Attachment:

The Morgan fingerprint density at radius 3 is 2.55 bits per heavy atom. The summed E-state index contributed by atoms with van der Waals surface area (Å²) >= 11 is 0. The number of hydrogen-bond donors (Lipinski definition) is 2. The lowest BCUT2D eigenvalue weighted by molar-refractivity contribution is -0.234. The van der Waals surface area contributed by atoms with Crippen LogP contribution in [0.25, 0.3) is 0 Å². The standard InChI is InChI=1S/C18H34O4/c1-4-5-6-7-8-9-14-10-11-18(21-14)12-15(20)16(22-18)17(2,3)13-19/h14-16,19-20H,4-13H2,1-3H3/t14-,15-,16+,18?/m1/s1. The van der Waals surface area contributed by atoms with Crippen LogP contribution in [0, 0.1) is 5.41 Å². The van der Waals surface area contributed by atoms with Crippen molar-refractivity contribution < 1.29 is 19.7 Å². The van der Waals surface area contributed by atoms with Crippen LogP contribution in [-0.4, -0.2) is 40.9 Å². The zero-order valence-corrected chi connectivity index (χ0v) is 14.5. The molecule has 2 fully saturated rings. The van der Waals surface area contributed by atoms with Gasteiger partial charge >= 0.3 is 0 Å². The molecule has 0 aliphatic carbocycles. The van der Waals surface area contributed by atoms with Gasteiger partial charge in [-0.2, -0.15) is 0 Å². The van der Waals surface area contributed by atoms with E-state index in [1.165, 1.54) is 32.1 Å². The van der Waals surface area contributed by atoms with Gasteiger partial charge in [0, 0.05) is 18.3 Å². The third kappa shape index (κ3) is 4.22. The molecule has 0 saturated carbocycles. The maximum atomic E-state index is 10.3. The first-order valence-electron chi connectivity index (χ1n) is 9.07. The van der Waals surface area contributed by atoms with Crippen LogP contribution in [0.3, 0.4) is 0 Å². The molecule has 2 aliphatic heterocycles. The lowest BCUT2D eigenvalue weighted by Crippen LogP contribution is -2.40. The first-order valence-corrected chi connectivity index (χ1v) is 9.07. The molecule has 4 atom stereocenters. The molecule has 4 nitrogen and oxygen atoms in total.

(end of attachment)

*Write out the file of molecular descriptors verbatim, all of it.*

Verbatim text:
The Morgan fingerprint density at radius 3 is 2.55 bits per heavy atom. The summed E-state index contributed by atoms with van der Waals surface area (Å²) >= 11 is 0. The number of hydrogen-bond donors (Lipinski definition) is 2. The lowest BCUT2D eigenvalue weighted by molar-refractivity contribution is -0.234. The van der Waals surface area contributed by atoms with Crippen LogP contribution in [0.25, 0.3) is 0 Å². The standard InChI is InChI=1S/C18H34O4/c1-4-5-6-7-8-9-14-10-11-18(21-14)12-15(20)16(22-18)17(2,3)13-19/h14-16,19-20H,4-13H2,1-3H3/t14-,15-,16+,18?/m1/s1. The van der Waals surface area contributed by atoms with Crippen LogP contribution in [0, 0.1) is 5.41 Å². The van der Waals surface area contributed by atoms with Crippen molar-refractivity contribution < 1.29 is 19.7 Å². The van der Waals surface area contributed by atoms with Crippen LogP contribution in [-0.4, -0.2) is 40.9 Å². The zero-order valence-corrected chi connectivity index (χ0v) is 14.5. The molecule has 2 fully saturated rings. The van der Waals surface area contributed by atoms with Gasteiger partial charge >= 0.3 is 0 Å². The molecule has 0 aliphatic carbocycles. The van der Waals surface area contributed by atoms with Gasteiger partial charge in [-0.2, -0.15) is 0 Å². The van der Waals surface area contributed by atoms with E-state index in [1.165, 1.54) is 32.1 Å². The van der Waals surface area contributed by atoms with Gasteiger partial charge in [0, 0.05) is 18.3 Å². The third kappa shape index (κ3) is 4.22. The molecule has 0 saturated carbocycles. The maximum atomic E-state index is 10.3. The first-order valence-electron chi connectivity index (χ1n) is 9.07. The van der Waals surface area contributed by atoms with Crippen LogP contribution in [0.3, 0.4) is 0 Å². The molecule has 2 aliphatic heterocycles. The lowest BCUT2D eigenvalue weighted by Crippen LogP contribution is -2.40. The first-order valence-corrected chi connectivity index (χ1v) is 9.07. The molecule has 4 atom stereocenters. The molecule has 4 nitrogen and oxygen atoms in total.